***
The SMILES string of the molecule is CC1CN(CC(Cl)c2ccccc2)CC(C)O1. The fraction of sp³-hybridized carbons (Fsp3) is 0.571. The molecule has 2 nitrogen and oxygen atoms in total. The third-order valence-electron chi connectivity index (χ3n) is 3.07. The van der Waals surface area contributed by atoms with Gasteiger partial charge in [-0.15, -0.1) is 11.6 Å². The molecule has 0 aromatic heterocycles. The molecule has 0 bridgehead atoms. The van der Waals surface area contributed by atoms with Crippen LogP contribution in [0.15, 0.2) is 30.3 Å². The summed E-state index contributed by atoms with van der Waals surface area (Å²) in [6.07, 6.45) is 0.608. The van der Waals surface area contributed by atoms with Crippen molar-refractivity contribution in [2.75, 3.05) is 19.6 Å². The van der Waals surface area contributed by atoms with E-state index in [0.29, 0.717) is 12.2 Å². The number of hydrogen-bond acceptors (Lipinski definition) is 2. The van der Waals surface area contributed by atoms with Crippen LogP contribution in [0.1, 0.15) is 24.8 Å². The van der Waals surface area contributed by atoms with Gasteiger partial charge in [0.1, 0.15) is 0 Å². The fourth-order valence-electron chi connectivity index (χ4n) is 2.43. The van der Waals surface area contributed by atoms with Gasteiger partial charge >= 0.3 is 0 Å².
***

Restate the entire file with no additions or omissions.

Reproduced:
The SMILES string of the molecule is CC1CN(CC(Cl)c2ccccc2)CC(C)O1. The fraction of sp³-hybridized carbons (Fsp3) is 0.571. The molecule has 2 nitrogen and oxygen atoms in total. The third-order valence-electron chi connectivity index (χ3n) is 3.07. The van der Waals surface area contributed by atoms with Gasteiger partial charge in [-0.15, -0.1) is 11.6 Å². The molecule has 0 aromatic heterocycles. The molecule has 0 bridgehead atoms. The van der Waals surface area contributed by atoms with Crippen LogP contribution in [0.15, 0.2) is 30.3 Å². The summed E-state index contributed by atoms with van der Waals surface area (Å²) in [6.07, 6.45) is 0.608. The van der Waals surface area contributed by atoms with Crippen molar-refractivity contribution in [2.75, 3.05) is 19.6 Å². The van der Waals surface area contributed by atoms with E-state index in [0.29, 0.717) is 12.2 Å². The number of hydrogen-bond acceptors (Lipinski definition) is 2. The van der Waals surface area contributed by atoms with Crippen LogP contribution in [0.1, 0.15) is 24.8 Å². The van der Waals surface area contributed by atoms with Gasteiger partial charge in [0.1, 0.15) is 0 Å². The fourth-order valence-electron chi connectivity index (χ4n) is 2.43. The van der Waals surface area contributed by atoms with Gasteiger partial charge >= 0.3 is 0 Å².